Sphere: Related Content

Fresh Comment

Jesse Reynolds of the Center for Genetics and Society has posted a comment on the item below.

You can read it by clicking on the word "comments" at the end of the item. You can also make a comment by the same method. Sphere: Related Content

Tuesday, April 15, 2008

CIRM Exaggerates Role in San Diego Clinical Trials Research, Scientist Says

The headline last week from the California stem cell agency read: "First Clinical Trial Begins for a Therapy Enabled By CIRM Funding."

The news was big enough that California Gov. Arnold Schwarzenegger issued a statement on April 7, hailing the research as a world-leading effort. The governor said,
"Stem cell research, funded by the California Institute for Regenerative Medicine (CIRM), led to the discovery of this new treatment."
CIRM Chairman Robert Klein touted "the CIRM model designed to accelerate the quest for cures." The news also received attention in some newspapers, including the San Diego Union-Tribune.

But at least one well-regarded, California stem cell researcher thinks the agency engaged in exaggeration – perhaps even "fraud" – in making the claims about the role of its funding.

The researcher, who asked not to be identified, told the California Stem Cell Report:
"It appears as though the CIRM has wrongly taken credit for supporting work published by one of its funded grantees and/or the funded grantee has wrongly given credit to CIRM for supporting their research. In either case, the CIRM’s press release on the subject is self-serving and misleading, at best. The press and hESC stem cell research supporters have already latched on to this false claim by CIRM and, as a result, are mistakenly touting CIRM’s effectiveness in the field."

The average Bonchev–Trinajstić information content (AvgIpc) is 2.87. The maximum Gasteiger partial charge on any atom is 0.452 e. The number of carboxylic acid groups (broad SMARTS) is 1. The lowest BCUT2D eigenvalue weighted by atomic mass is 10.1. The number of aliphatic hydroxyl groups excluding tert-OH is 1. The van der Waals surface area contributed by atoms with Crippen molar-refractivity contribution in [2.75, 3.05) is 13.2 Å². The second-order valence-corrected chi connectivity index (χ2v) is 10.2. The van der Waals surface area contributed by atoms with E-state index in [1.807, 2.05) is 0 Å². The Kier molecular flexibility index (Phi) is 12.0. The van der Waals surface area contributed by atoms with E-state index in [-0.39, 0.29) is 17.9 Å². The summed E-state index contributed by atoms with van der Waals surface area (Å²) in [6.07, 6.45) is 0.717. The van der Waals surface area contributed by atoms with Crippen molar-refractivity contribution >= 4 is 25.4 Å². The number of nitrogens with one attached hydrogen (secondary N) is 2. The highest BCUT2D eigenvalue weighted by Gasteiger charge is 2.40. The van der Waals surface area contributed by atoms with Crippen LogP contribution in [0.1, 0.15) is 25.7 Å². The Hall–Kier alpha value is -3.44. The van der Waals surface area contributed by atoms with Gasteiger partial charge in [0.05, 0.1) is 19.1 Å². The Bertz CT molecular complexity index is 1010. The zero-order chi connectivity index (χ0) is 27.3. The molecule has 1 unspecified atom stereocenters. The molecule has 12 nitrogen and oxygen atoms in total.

CIRM has defended its statement, which said,
"Researchers at the University of California, San Diego, used a (CIRM) SEED grant from the California Institute for Regenerative Medicine to conduct stem-cell research that verified a suspect gene mutation was by itself necessary and sufficient to cause a class of severe blood diseases called myeloproliferative disorders."
The CIRM statement, which is carried under the press release section of its web site, was modified following queries by the California Stem Cell Report. The release now says that a CIRM training grant was also involved. The current version of the news release, however, does not mention that it was altered from the original.

The initial version of the CIRM statement reportedly triggered concerns among some stem cell scientists and led to one contacting the California Stem Cell Report.

The researcher said in an email:
"The press release 'First Clinical Trial Begins for a Therapy Enabled By CIRM Funding' states that 'Researchers at the University of California, San Diego, used a SEED grant from the California Institute for Regenerative Medicine to conduct stem-cell research …'. The quoted UCSD press release describes the work as involving 'human cord blood stem cells … to find whether over-expression of a single gene could drive, or initiate, the disease … that looked like PV' and says that the '…work [was] supported in part by grants from the California Institute for Regenerative Medicine…'. Both items in the UCSD press release are corroborated by inspection of the Cancer Stem article cited.

"However, the SEED grant mentioned - RS1-00228-1: Derivation and Characterization of Cancer Stem Cells from Human ES Cells – has nothing to do with cord blood stem cells or PV. The SEED grant involves hESCs and another disease altogether, CML: 'To provide a robust model system for screening novel anti-CSC therapies, we propose to generate and characterize CSC from hESC (10-18). We will investigate the role of genes that are essential for initiation of CML such as BCR-ABL and additional mutations such as b-catenin implicated in CSC propagation (19-30).'